Marriage, or Talking to Myself

The Bible says
   A man and his wife
      Become one flesh and that
         Must include the brain as well as
      The heart and all the rest
   Perhaps this is why
Our eyes always
   Meet in mutual
      Recognition of the
         Crude cruel funny and sad and
      Why we laugh and cry at
   The same time maybe
That’s why we have
   Ended up liking
      All the same foods and same
         Movies and music and have
      Generally become
   Inseparable
Not in the so
   Sappy romantic
      Sense which usually
         Is meant by that word but just
      A simple statement of
   The fact that after
So many years
   There really isn’t
      A distinctive you and
         Me and even when you’re not
      Here you don’t won’t rub off
   This is probably
Why most of the
   fights that we’ve had with
      Each other in truth have
         Been fights with myself steady
      Internal dialogue
   That slowly flows down
To acceptance
   Pooling into faith
      In jumped-to conclusions
         And a brave face toward the world.

Morning

A sweetgum is silhouetted
        against the east cream-sky, leaves like
                star-shaped kids’ cereal sogging
In forgotten milk.

Weathered, brittle plastic toys lie
        scattered in the backyard glowing
                in faint beatific rose light
For a little while.

The house sits quiet and languid
        as the summer air outside feels
                like a held breath, waiting to burst
Out, then in again.

When the kids wake, the spell will be
        broken, but for the time being,
                the world itself seems possible,
Open, blank, watching.

Maybe today’s news won’t happen,
        and all is cream and roses and
                God is standing back of it all
                        Breathing, “It is good.”

Image: Appalachian Sunrise, Watauga County, N.C., July 2018.

Unripe

unripe blueberries are
not miniature death-stars
waiting to zap planets
with blinding acid juice
but if they were how would
we even find out? all mine
in the backyard find
their way to the bellies
of mockingbirds before
I can verify the
destructive potential
of future pies and jams.

Image: Original Artwork, May 2019.

Into the Woods: Ritchie Hollow

Just downstream from Chattanooga, the Tennessee river takes a sharp westward turn, leaving its meandering (though now tightly TVA-controlled) path through the Great Appalachian Valley to squeeze through a narrow cut in the Cumberland Plateau like so much toothpaste.

In earlier times, the Tennessee River Gorge was one of the most feared stretches of waterway to navigate. This immense volume of water in a tight space between rocky banks created a fast current with numerous shoals and eddies, before the construction of the (now-demolished) Hales Bar Dam in 1913 regulated the water level. Even today, by virtue of the terrain, the gorge is one of the least developed and least accessible areas of the Chattanooga metro area.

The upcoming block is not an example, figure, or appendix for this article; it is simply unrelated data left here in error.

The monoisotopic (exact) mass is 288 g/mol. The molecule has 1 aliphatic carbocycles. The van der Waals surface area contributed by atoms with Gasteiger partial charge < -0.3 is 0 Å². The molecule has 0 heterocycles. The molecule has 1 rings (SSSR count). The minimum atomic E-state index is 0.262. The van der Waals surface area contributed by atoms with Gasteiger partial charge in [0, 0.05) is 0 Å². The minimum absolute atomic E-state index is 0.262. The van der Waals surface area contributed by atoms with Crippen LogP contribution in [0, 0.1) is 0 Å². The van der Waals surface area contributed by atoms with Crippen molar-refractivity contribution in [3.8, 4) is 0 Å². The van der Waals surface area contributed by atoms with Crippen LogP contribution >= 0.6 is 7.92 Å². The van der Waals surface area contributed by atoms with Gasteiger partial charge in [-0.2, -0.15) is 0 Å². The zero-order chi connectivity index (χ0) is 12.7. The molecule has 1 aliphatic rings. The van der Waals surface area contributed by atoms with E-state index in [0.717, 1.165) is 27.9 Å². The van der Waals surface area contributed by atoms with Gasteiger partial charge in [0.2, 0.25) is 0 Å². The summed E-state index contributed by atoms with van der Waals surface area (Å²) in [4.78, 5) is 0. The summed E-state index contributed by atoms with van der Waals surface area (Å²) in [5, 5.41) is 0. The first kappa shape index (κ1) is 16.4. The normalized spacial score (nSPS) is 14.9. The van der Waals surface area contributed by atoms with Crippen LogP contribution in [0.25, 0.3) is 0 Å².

The same features that keep this area inhospitable to development have helped keep it wild. The steep, rocky slopes rising directly from the river harbor impressive biodiversity, and much of this natural wealth is protected and managed by the Tennessee River Gorge Trust and Prentice Cooper State Forest.

Until recently the only easy ways to explore this area was from above (via the Cumberland Trail and other trails in Prentice Cooper or at the TVA’s Raccoon Mountain facility on the south rim of the gorge) or below (via a long drive down Mullen’s Cove Rd.). The only folks able to enjoy the slopes themselves have been the rock climbers who flock to the “T-wall“.

A new TRGT-managed trail opens up a beautiful cleft of the gorge for day-hikers. The Ritchie Hollow Trail opened in January 2018, connecting the top and bottom of the gorge. For about a mile, the trail weaves side-slope from Pot Point through a lush cove forest and across several small streams, before turning to chart a steep, strenuous course to the top of the plateau where it meets the Cumberland Trail at mile 2.2.

I finally made it out to try this one on April 14 (a hot, muggy day in the midst of an otherwise chilly spring), and it seems tailor-made to take advantage of the spring wildflower season. Mayapple, fernleaf phacelia, crested dwarf iris, bellwort, solomon’s seal, woodland phlox, trilliums, blue cohosh, rue anemone, ferns, maple-leaved viburnum, red buckeye, and many others were in full display along the lower section of the trail. Higher up, it looked more like winter than spring, with minimal foliage, but the first of the Pinxterbloom azaleas were starting to pop up there. Moreover, the whole route was generally devoid of the invasive shrubs and vines so prevalent around here, save the odd bush honeysuckle or paulownia.

The steep climb of mile 2 caught me a bit by surprise after the gentle rise of the first mile, but it’s nothing more intense than most routes in the region that make the ascent up to the plateau. Because the trail begins right next to the river, the full climb to the rim rises nearly 1,300 ft. At about the 1.6 mile mark, mid-climb, there is a nice 30+’ waterfall just off the main path. After the last pull, I took a short (.5 mile) breather stretch along the relative flat CT, and even scrambled off-trail to a rock outcropping at the actual summit. The woods were very quiet, so much so that I even scared up a large turkey trailside, who then proceeded to fly downslope a few hundred yards. Quite a sight.

Even at that, it only took a leisurely hour to get to the top. The descent was much faster, though I’ll chalk that up to keeping a near-running pace as I tried to beat a thunderstorm back to my car.

In all, this is a fine addition to the great trails of our area, and one I’m sure I’ll be back to visit again.